Today, I’m sharing what the ductless mini split cost in our sunroom, plus whether we think mini splits are worth it, how much electricity the mini split uses and more!
A few months ago, I shared a sunroom update here on the blog. I figured it was time for a big breakdown on our four seasons room because it’s served as a home office full time for the last year and a half. Over the course of that time, we’ve been so thankful to have the ductless mini split in the space.
The backstory on our four seasons room is that I had been using the space as my office during most of the year but during certain parts of seasons, it was either too hot or too cold to be in the space. After going back and forth on what to do to make the space more usable, we decided that adding a ductless mini split was the way to go.
The primary advantage to mini splits is that they allow you to heat and cool a certain room by itself. Meaning, that if you have a sunroom that is colder than other spaces or just isn’t hooked into your HVAC, then you could add a mini split to that room only and heat and cool as needed.
We have a neighbor of ours that built their house a few years ago and instead of installing a traditional HVAC system on their multi-level house, they installed multiple mini splits to operate different zones of their house. This allows them to easily set temperatures of each zone in their house for their daily use.
For our space, we were just interested in being able to control the sunroom on a different thermostat than the rest of our house so that we could save money and energy use when it wasn’t being used.
We had our mini split installed during the last week of January (2018). Some common question around here are: whether a mini split is worth it, how much does it add to our space, etc. I want to do a deep dive on that today.
For sizing reference, our sunroom is 400 sq feet. It’s not insulated (other than the ceiling) and the windows are aluminum. The windows themselves are absolutely horrible. Like, if you push on them, they would totally fall down. So, eventually, we need to make MAJOR improvements with the windows but that is a big budget item.
Installing a Ductless Mini Split
Our first order of business was deciding which mini split to buy.
Mitsubishi Mini Split or Pioneer Mini Split
Our HVAC installer recommended a Mitsubishi mini split and specifically the 12000 BTU 23.1 Seer Wall Mounted Mini Split with Heat Pump. He doesn’t sell them so it’s not like he was getting a kickback on it but he felt like the Mitsubishi mini splits were the best.
There were more affordable options on Amazon (specifically this Pioneer mini split) but I ended up going with our installer’s recommendation of the Mitsubishi ductless mini split.
What is the cost of a ductless heating and cooling system?
We paid just over $1700 for the 12,000 BTU ductless mini split with heat pump and all the accessories to get it up and going. We installed a single zone system meaning that it controls the temperature of one space.
How much to install a mini split?
We had to have some electrical work done to make the mini split location work, so the electrician’s charge was $350.
As far as the HVAC installer’s price, I know we got a great deal on the mini split install because we used an acquaintance who had recently retired from the industry. We paid the HVAC installer $500.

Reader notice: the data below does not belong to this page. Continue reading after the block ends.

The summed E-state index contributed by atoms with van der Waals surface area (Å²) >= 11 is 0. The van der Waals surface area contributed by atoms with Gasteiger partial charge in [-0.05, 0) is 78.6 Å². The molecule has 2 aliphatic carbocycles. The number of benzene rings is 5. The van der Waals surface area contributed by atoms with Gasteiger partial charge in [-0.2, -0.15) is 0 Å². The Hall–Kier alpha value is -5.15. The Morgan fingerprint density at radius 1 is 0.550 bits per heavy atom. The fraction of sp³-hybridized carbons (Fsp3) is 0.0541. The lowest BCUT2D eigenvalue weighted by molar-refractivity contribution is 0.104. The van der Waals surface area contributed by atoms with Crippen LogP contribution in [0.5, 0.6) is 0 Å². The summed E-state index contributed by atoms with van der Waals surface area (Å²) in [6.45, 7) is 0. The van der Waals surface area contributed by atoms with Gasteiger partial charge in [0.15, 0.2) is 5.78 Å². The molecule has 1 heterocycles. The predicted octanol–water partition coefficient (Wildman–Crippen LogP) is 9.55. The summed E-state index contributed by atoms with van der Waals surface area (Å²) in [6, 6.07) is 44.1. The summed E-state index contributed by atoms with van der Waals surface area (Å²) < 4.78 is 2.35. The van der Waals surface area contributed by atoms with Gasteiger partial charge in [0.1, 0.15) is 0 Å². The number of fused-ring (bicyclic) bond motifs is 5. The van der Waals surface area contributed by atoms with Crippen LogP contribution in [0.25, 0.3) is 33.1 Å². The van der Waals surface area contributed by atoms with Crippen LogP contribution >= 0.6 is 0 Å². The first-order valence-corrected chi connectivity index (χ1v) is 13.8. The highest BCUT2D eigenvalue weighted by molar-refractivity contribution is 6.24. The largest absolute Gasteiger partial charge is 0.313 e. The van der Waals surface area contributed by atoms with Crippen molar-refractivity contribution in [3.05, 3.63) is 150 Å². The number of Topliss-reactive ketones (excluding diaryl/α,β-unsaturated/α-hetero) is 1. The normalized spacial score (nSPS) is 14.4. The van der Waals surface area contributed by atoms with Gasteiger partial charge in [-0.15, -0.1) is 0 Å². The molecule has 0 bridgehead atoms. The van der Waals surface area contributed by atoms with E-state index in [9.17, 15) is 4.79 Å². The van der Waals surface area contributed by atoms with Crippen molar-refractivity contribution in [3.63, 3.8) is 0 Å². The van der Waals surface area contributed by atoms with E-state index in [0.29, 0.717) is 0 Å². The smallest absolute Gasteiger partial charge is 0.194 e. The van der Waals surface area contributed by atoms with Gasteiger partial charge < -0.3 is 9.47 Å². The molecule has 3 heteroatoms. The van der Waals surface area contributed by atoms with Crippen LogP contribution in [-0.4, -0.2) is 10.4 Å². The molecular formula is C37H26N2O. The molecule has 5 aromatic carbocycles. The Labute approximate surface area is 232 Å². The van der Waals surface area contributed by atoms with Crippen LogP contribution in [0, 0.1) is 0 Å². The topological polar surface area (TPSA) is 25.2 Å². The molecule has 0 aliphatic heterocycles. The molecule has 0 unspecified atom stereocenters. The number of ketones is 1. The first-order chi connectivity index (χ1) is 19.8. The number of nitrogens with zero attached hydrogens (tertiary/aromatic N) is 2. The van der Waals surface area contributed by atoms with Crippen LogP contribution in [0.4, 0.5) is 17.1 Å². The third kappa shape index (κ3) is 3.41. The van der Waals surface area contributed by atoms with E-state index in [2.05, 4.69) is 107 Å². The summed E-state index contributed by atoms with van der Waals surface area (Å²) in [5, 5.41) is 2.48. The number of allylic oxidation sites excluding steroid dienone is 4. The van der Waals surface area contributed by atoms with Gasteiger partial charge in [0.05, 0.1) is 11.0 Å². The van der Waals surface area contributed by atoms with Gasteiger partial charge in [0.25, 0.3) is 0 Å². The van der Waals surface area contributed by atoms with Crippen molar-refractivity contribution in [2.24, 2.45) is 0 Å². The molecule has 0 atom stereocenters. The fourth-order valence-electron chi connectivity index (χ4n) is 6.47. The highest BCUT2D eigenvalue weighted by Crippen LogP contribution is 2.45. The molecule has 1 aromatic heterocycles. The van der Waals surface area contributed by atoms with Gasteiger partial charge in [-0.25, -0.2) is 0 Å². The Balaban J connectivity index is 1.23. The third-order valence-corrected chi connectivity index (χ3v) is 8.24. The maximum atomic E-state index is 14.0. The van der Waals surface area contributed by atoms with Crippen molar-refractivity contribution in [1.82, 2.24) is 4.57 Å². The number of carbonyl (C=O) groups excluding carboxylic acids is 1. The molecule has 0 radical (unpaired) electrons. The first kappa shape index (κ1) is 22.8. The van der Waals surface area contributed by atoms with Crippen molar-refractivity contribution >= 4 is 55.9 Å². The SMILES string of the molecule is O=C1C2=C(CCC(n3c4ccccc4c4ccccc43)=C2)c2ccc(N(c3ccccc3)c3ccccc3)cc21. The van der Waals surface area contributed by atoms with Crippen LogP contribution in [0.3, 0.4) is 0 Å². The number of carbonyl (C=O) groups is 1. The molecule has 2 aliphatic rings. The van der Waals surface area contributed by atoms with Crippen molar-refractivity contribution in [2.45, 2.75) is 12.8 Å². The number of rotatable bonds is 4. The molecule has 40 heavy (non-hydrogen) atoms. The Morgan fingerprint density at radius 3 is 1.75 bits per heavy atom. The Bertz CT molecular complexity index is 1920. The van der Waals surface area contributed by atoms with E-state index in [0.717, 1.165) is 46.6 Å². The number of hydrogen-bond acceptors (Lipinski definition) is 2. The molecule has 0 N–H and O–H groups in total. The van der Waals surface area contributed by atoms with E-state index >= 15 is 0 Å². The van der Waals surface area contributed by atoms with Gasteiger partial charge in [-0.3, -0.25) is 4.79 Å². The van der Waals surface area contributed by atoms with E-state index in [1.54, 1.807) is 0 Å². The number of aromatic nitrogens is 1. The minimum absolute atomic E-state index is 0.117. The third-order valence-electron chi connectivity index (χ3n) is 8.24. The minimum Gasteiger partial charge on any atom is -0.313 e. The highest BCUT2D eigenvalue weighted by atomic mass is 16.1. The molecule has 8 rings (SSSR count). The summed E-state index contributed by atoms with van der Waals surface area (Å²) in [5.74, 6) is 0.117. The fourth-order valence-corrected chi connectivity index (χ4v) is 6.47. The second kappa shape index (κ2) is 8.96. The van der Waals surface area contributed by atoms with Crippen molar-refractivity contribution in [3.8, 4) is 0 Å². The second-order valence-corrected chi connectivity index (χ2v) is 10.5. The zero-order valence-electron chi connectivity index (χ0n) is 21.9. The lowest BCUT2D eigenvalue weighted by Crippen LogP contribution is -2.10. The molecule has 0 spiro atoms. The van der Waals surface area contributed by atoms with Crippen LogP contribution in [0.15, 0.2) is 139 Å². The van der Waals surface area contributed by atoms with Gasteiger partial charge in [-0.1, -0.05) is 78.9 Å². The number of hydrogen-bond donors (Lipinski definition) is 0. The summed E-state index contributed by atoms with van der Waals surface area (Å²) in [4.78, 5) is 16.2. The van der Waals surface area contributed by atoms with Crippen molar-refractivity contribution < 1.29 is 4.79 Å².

The total out of pocket cost to install the ductless mini split was $2,581.95
Here’s everything that I bought for our space and what the actual products cost:
I bought everything from Sylvane. I hadn’t heard of them before but it was all shipped fast and I had no problems.
A question that we asked was…
Can I install a mini split myself?
After researching this, we decided that we weren’t comfortable drilling into brick and figuring out how to run cables and wires from outside the house to the inside. That being said, if you are more comfortable than us, I definitely think you could do this part of the installation yourself.
Setting up the mini split system involves putting in the outdoor condenser, mounting the indoor unit, running the wires and piping out the wall and making sure everything is sealed.
Are mini splits worth it?
Yes! It was so worth the money and we absolutely love it. It’s very quiet and it heats up the room pretty fast. If the weather is below 25 degrees, then we turn the unit on first thing in the morning around 6:30am. It’s nice and warm by the time I actually start working at 8:30am.
This past winter, we had two weeks were the temperatures dipped below 10 degrees (pretty frigid for our area). During those two weeks, the heating function of the mini split could not keep up. I know it would have done much better if we didn’t have air that seeped right through our aluminum windows but I can’t honestly say whether it would have kept up enough with nice windows to be able to use the space during those temperatures.
Overall, it’s been working really well for us 99% of the time. During mild temperatures, we just turn the mini split on when we arrive to the “office” each day. During colder or hotter temperatures, we adjust the temperature when we get up and it’s generally pretty nice once we arrive to the sunroom for work that day.
So, what’s the impact on our electrical bill? Well, that one is a bit harder to tell because we’ve had a colder winter than usual. From what I can tell, it’s about $8 per month when the mini split is running most of the time. Not much at all! In general, mini splits are much more energy efficient than other systems.
As with all of our DIYs and upgrades, I’m always wondering about the longterm investment and whether they add value to our home.
Do Mini Splits add Value to a home?
Yes! Especially when added to a space that wasn’t heated or cooled, they add more usable square footage to a home.
I hope this helped answer some of your questions!